The Israel of 2005 is a far cry from the Israel of 1995 that Yitzhak Rabin knew, experienced and led. A decade after his assassination, numerous symposia and conferences are being convened to assess everything from his person and legacy to his impact and even his murder. And while experts and participants speculate interminably about what would have been if he were here now, it might be more instructive to ask what he would have thought if he were. Israel owes its slain prime minister a reckoning 10 years after that terrible Saturday night.
Yitzhak Rabin would hardly recognize Israel today. Not only has the country grown enormously, it has changed in many ways. The political arena is chaotic, the social scene is fragmented, and the public ethos is almost unrecognizable. Above all, there is something fundamentally different about the spirit of the people.
Israeli politics has always been contentious. Since 1967 - and most decidedly after 1973 - it has been defined by deep divisions on issues of peace and security. The Oslo Accords magnified these schisms; Rabin paid for them with his life. The fiery passion that characterized debates on the shape of Israel and the nature of relations with its neighbors is now the preserve of dwindling numbers on the political fringes. The vast majority of Israelis are content to accept disengagement while remaining aloof from party squabbles that have little bearing on their daily concerns. Ideological polarization is no longer the mark of Israeli politics; it has given way to an unstable instrumentality.
Israel's social order is by its very composition heterogeneous. It became even more so during the Rabin years with the massive immigration from the former Soviet Union. Contemporary Israeli society, however, is far more fragmented than ever. Sectarian interests (heavily politicized in the aftermath of the abysmal experiment with the direct election of the prime minister) have replaced the sense of social solidarity that in the past provided the essential adhesive for Israel's multiculturalism.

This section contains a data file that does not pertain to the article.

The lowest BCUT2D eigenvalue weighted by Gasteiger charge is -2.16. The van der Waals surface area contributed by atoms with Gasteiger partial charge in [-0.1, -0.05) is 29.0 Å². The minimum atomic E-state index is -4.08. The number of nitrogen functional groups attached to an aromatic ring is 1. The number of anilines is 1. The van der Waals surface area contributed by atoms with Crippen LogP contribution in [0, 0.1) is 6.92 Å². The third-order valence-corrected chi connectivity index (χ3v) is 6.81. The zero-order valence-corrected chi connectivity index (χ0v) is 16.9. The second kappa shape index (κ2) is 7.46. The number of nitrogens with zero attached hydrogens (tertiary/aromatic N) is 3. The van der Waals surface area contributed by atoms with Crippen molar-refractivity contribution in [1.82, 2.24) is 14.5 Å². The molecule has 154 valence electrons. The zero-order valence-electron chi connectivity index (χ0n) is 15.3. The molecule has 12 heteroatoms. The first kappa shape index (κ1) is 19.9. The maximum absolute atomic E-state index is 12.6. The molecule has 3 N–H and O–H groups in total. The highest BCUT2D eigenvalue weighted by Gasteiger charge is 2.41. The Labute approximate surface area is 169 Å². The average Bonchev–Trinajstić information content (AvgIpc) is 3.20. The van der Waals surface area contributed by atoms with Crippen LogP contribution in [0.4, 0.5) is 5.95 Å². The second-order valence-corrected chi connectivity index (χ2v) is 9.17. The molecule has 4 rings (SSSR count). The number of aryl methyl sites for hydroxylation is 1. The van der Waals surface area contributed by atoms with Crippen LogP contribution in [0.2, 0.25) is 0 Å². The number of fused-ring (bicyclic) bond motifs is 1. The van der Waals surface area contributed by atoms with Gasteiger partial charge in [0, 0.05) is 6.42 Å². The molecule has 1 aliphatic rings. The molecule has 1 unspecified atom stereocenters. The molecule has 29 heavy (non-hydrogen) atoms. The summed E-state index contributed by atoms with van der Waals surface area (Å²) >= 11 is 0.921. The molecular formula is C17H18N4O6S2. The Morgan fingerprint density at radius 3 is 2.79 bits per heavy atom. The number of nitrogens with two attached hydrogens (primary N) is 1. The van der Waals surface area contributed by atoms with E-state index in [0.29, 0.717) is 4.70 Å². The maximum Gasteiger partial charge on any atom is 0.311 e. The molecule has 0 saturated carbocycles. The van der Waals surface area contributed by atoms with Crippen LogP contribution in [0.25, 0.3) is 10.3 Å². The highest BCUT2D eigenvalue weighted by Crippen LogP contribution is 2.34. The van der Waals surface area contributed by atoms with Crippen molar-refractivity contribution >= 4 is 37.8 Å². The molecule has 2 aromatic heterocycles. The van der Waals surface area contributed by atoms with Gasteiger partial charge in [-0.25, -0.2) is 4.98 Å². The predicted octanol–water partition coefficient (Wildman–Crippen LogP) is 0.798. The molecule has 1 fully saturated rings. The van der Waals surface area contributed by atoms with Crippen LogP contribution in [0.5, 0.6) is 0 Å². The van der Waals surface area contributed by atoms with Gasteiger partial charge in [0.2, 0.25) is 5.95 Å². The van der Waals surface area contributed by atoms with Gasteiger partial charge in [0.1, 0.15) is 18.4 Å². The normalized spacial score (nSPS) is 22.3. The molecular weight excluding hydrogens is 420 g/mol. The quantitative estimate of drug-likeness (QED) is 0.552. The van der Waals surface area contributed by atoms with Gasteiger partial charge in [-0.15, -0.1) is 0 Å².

Social diversity is compounded by growing inequality. Israel's productive middle classes, along with its trademark modesty, are being crushed between a thin layer of outrageously ostentatious homegrown and imported oligarchs and an expanding underclass comprising over a quarter of the population (and 50% of the country's children). An ethic of unbridled privatization which leaves too many citizens unprotected has become a poor substitute for the state's communal responsibilities.
THE PUBLIC domain is unraveling in the process. Lawlessness - often exalted in the name of a purportedly higher good - is on the rise. Corruption is rampant. Violence has infiltrated homes, schools, roads and entertainment centers. As individuals fend for themselves and groups turn inward in search of solace, normative atomization prevails.
The roots of the current malaise were evident in Rabin's day. They have been consolidated and spread under the aegis of his successors. But clearly something else has happened, something that cannot be attributed solely to the recurrence of the violent conflict with the Palestinians or summarily dismissed as a byproduct of ongoing insecurity. This deeper, more elusive, intrinsically alarming change can be found in the collective mind-set of the Israeli people.
From an involved, tenacious, alive and energetic public, many Israelis have fallen into a troubling lethargy. Others have undergone a visible loss of faith. The feeling that there is little of value in the common sphere is widespread. Its outward symptoms are well known: less interest in current events, lower participation in public life, fewer demands for social justice, more preoccupation with charity. Its concrete manifestations are also everywhere apparent, vividly demonstrated by the new culture of escapism (both religious and secular), as well as the pervasive search for personal meaning either at home or abroad.
In stark contrast to the vitality that traditionally enveloped Israelis even in periods of immense distress, there is today too much listlessness, passivity, fatalism, detachment. People are content to complain as the country moves from one scandal to another and mini-crises abound; they are not inclined to take action.
Even in the most crucial realm of the quest for a resolution of the conflict, where most Israelis fervently hope for closure, immobility appears to be the norm. People are willing to accept improvements (hence the overriding support for the Gaza pullback); they are less likely to initiate steps for a just settlement. This latter-day defeatism is the antithesis of the Rabin vision of informed progress.
The assassination of Yitzhak Rabin was hardly the cause for these (and other) changes in the climate and conduct of Israeli life. It was, however, a critical turning point and, in retrospect, undoubtedly a catalyst. Now, 10 years after his death, it can sadly be said that Israel has failed him.
The best memorial that Israelis can construct to his memory is to rekindle the spark that guided their first sabra leader: to actively regain control of their destiny, to reengage. Tomorrow night they can take the first step by filling and thereby revitalizing the square where he was killed just 10 years ago.
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